(3) In determining the quality of the project services, the Secretary considers the following factors:

(i) The extent to which the services to be provided by the proposed project reflect up-to-date knowledge from research and effective practice;

(ii) The extent to which the training or professional development services to be provided by the proposed project are of sufficient quality, intensity, and duration to lead to improvements in practice among the recipients of those services;

(iii) The extent to which the services to be provided by the proposed project involve the collaboration of appropriate partners for maximizing the effectiveness of project services; and

(iv) The extent to which the proposed activities constitute a coherent, sustained program of training in the field.

(c) Quality of the project evaluation (25 points).

(1) The Secretary considers the quality of the evaluation to be conducted of the proposed project.

(2) In determining the quality of the evaluation, the Secretary considers the following factors:Start Printed Page 24116

(i) The extent to which the methods of evaluation are thorough, feasible, and appropriate to the goals, objectives, and outcomes of the proposed project;

(ii) The extent to which the goals, objectives, and outcomes to be achieved by the proposed project are clearly specified and measureable;

(iii) The extent to which the methods of evaluation include the use of objective performance measures that are clearly related to the intended outcomes of the project and will produce quantitative and qualitative data to the extent possible; and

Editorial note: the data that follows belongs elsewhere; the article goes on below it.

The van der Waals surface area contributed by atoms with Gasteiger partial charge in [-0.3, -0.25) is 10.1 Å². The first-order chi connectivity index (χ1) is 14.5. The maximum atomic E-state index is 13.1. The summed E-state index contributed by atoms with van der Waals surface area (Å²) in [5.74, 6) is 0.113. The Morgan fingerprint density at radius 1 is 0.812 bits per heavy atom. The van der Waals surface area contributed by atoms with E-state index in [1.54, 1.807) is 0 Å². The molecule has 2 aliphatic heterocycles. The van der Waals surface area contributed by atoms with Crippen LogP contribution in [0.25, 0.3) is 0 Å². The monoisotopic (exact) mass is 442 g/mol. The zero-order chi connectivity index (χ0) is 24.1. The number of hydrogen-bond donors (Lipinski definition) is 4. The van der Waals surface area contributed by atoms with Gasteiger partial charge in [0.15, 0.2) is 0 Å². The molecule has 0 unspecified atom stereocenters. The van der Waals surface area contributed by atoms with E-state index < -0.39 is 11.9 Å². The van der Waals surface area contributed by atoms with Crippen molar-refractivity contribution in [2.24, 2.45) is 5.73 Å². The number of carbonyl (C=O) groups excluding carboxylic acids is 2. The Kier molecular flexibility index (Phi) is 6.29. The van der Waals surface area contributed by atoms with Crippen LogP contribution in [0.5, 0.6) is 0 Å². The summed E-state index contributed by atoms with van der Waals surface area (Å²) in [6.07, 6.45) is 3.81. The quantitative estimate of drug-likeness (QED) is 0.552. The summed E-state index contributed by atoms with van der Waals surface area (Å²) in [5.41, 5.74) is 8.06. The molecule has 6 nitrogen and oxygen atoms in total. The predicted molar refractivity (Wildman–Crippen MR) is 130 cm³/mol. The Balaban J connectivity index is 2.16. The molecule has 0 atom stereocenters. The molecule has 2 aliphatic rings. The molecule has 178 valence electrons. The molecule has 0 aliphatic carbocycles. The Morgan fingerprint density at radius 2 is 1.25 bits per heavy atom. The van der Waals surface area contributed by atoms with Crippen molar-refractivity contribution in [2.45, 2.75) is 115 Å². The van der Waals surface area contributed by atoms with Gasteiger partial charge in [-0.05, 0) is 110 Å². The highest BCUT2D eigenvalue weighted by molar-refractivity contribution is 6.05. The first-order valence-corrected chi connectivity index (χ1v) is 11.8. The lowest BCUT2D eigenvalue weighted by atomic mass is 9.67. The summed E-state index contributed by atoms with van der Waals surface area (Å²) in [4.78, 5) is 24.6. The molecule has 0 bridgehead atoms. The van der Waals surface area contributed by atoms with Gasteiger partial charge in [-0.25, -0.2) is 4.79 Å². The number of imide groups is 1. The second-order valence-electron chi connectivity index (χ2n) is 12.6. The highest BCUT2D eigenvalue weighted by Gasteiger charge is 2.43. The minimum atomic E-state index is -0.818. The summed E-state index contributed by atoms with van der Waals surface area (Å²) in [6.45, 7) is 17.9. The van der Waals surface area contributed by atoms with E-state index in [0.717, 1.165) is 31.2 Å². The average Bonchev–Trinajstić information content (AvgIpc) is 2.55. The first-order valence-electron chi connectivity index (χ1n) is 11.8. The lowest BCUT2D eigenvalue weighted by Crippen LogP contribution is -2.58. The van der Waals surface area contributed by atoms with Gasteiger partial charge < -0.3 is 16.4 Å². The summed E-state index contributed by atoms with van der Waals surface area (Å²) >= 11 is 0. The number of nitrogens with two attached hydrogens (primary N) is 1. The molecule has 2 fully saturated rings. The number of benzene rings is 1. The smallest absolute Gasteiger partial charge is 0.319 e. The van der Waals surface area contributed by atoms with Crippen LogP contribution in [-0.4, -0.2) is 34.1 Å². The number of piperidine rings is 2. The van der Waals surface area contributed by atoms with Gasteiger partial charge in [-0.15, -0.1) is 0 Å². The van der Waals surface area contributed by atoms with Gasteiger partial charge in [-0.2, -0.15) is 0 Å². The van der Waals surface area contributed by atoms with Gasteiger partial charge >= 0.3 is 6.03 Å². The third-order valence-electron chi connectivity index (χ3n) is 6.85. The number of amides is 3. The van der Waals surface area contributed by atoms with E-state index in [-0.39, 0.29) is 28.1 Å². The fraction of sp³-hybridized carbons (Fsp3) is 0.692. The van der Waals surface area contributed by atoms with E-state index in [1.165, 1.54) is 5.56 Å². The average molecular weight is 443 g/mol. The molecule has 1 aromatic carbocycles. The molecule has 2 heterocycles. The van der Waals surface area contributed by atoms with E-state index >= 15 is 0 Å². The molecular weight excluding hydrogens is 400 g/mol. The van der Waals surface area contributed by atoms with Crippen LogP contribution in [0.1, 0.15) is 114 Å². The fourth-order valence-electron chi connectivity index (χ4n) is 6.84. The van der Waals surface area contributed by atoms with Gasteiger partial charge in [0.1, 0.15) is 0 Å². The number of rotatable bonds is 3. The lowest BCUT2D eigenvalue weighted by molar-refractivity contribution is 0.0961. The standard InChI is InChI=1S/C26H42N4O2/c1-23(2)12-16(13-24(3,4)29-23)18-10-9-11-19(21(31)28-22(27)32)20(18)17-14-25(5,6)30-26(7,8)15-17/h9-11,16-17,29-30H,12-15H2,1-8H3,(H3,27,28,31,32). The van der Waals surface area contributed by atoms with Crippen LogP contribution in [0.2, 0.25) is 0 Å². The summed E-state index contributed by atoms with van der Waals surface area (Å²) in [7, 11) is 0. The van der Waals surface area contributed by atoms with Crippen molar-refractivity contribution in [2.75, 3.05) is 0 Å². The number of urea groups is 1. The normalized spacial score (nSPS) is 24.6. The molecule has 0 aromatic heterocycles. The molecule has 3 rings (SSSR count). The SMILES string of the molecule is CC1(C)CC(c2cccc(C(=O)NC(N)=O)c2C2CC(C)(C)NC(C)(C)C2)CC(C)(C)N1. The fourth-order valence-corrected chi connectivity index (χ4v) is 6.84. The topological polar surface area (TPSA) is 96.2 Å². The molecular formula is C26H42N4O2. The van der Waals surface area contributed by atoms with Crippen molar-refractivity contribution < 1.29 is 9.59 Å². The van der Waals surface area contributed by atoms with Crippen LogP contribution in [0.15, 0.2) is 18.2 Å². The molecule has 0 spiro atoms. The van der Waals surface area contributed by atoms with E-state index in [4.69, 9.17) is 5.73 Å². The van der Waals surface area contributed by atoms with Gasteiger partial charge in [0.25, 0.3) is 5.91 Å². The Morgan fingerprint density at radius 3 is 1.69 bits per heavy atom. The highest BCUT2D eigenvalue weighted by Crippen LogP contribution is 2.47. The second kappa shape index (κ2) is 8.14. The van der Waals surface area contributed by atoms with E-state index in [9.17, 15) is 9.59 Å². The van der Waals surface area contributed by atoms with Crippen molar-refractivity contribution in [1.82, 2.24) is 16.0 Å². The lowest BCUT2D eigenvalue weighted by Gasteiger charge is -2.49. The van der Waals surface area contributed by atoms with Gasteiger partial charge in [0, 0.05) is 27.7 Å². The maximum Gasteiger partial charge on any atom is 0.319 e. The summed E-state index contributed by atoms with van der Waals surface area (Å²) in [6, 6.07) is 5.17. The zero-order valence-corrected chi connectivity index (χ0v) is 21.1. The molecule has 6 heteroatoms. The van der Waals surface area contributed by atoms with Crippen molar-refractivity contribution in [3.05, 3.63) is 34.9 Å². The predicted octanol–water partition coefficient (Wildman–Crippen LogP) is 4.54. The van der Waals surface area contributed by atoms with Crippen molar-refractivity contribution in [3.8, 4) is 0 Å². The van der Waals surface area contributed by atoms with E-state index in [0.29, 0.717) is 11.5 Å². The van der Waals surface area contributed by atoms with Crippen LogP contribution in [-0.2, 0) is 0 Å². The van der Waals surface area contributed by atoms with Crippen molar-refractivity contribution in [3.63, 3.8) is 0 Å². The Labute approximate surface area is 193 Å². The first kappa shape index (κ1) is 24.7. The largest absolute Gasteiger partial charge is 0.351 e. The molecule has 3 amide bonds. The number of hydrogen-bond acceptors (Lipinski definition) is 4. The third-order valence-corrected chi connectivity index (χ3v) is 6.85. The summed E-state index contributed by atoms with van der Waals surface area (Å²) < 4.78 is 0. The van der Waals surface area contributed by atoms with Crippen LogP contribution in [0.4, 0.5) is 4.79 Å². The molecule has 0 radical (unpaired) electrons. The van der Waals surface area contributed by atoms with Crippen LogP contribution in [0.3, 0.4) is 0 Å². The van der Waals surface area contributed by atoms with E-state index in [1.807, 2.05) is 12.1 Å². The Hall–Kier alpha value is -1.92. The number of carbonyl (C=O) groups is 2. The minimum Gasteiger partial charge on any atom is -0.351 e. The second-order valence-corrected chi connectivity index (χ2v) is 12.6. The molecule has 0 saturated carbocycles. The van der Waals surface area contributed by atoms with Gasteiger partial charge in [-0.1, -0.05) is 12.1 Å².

(iv) The extent to which the methods of evaluation will provide performance feedback and permit periodic assessment of progress toward achieving intended outcomes.

(d) Quality of project personnel, quality of the management plan, and adequacy of resources (20 points).

(1) The Secretary considers the quality of the project personnel, the quality of the management plan, and the adequacy of resources for the proposed project.

(2) In determining the quality of project personnel, the Secretary considers the extent to which the applicant encourages applications for employment from persons who are members of groups that have traditionally been underrepresented based on race, color, national origin, gender, age, or disability.

(3) In addition, the Secretary considers the following factors:

(i) The qualifications, including relevant training and experience, of key project personnel;

(ii) The adequacy of the management plan to achieve the objectives of the proposed project on time and within budget, including clearly defined responsibilities, timelines, and milestones for accomplishing project tasks;

(iii) The extent to which the time commitments of the project director and principal investigator and other key project personnel are appropriate and adequate to meet the objectives of the proposed project;

(iv) The adequacy of support, including facilities, equipment, supplies, and other resources, from the applicant organization or the lead applicant organization; and

(v) The extent to which the costs are reasonable in relation to the objectives, design, and potential significance of the proposed project.

2. Review and Selection Process: We remind potential applicants that in reviewing applications in any discretionary grant competition, the Secretary may consider, under 34 CFR 75.217(d)(3), the past performance of the applicant in carrying out a previous award, such as the applicant's use of funds, achievement of project objectives, and compliance with grant conditions. The Secretary may also consider whether the applicant failed to submit a timely performance report or submitted a report of unacceptable quality.

In addition, in making a competitive grant award, the Secretary requires various assurances, including those applicable to Federal civil rights laws that prohibit discrimination in programs or activities receiving Federal financial assistance from the Department (34 CFR 100.4, 104.5, 106.4, 108.8, and 110.23).